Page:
The array of capacitors 934 of FIGS. 32-34 may also be incorporated into the embodiment of FIG. 22. In one implementation, the capacitors are connected between the outer distribution cylinder 914 of FIG. 22 and the top plate 655, for example.

FIGS. 35-36 depict a modification of the embodiment of FIGS. 32-34, having electromagnetic shielding between the RF feeds to the three coils 140, 150, 160. In one embodiment, this feature enhances their independent control. In FIGS. 35-36, the outer distribution cylinder 930 is replaced by a shortened outer distribution cylinder 940 that extends downwardly from its top end 940 a by a short distance to its bottom end 940 b and does not reach the plenum plate 610. A radial flange 940 c extends outwardly from the top end 940 a of the shortened outer distribution cylinder 940. A skirt 942 extends radially outwardly from the bottom end 940 b of the shortened outer distribution cylinder 940. RF feed rods 944 extend axially through individual holes in the plenum plate 610 and through openings in the ground plate 184 without electrically contacting the plenum plate 610 or ground plate 184. The RF feed rods 944 are connected at their top ends to the periphery of the skirt 942 and are connected at their bottom ends to the top of the RF current distributor 162 for the outer coil 160.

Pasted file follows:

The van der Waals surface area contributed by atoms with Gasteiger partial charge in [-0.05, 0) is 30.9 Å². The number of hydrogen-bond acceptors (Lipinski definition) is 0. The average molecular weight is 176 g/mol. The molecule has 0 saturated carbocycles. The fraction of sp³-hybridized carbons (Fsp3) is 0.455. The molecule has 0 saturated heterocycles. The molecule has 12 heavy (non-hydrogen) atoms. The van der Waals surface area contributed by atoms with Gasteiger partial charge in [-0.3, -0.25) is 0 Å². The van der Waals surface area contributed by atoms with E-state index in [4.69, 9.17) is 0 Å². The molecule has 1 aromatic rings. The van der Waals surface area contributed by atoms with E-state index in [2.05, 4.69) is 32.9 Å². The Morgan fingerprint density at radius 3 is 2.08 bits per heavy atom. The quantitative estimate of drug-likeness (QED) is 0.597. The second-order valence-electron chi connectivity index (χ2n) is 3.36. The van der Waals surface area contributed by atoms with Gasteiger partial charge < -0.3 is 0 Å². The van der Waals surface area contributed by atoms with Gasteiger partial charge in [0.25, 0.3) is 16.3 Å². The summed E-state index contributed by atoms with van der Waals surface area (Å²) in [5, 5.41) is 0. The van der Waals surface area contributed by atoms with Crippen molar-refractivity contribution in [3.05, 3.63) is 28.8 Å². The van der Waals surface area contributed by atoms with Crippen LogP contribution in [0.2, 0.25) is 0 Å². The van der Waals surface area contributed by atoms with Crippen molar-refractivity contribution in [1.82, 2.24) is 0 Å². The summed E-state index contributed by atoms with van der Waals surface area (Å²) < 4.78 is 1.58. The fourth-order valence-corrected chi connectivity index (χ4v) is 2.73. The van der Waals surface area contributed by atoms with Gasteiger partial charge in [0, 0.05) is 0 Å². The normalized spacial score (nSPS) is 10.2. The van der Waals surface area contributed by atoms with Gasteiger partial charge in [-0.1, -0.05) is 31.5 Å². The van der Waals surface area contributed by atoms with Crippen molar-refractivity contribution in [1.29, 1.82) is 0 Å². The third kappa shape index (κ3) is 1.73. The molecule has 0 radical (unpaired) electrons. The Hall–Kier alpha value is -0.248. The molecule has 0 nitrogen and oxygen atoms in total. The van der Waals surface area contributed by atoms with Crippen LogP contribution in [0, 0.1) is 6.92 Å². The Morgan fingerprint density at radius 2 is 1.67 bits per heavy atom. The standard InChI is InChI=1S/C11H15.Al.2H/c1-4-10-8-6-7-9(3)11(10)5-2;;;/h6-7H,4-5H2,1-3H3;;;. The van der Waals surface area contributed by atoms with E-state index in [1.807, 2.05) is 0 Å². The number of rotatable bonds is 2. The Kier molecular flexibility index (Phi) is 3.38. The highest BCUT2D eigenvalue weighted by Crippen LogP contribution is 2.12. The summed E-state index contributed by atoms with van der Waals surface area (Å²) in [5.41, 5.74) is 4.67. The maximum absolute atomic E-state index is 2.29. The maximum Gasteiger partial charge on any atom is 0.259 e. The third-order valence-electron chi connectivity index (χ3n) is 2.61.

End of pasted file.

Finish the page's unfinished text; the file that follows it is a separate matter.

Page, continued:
An inner shield 950 surrounds the center RF connection rod 920 and lies within the hollow interior of the middle RF distribution tube 922. In one embodiment, the inner shield 950 is a hollow cylinder having a radially extending flange 950-1 at its top end. The inner shield 950 extends down to (and contacts) the conductive grill 970, where it is terminated. In one embodiment, the inner shield 950 electromagnetically shields the RF connection rod 920 and the middle RF distribution tube 922 from each other. In one embodiment, the inner shield 950, the RF connection rod 920 and the middle RF distribution tube 922 are coaxial. The inner shield 950 is separated from the RF connection rod 920 and from the middle RF distribution tube 922 by cylindrical gaps 921 and 923, respectively, that are sufficient to prevent electrical discharge or breakdown in the gaps 921 and 923.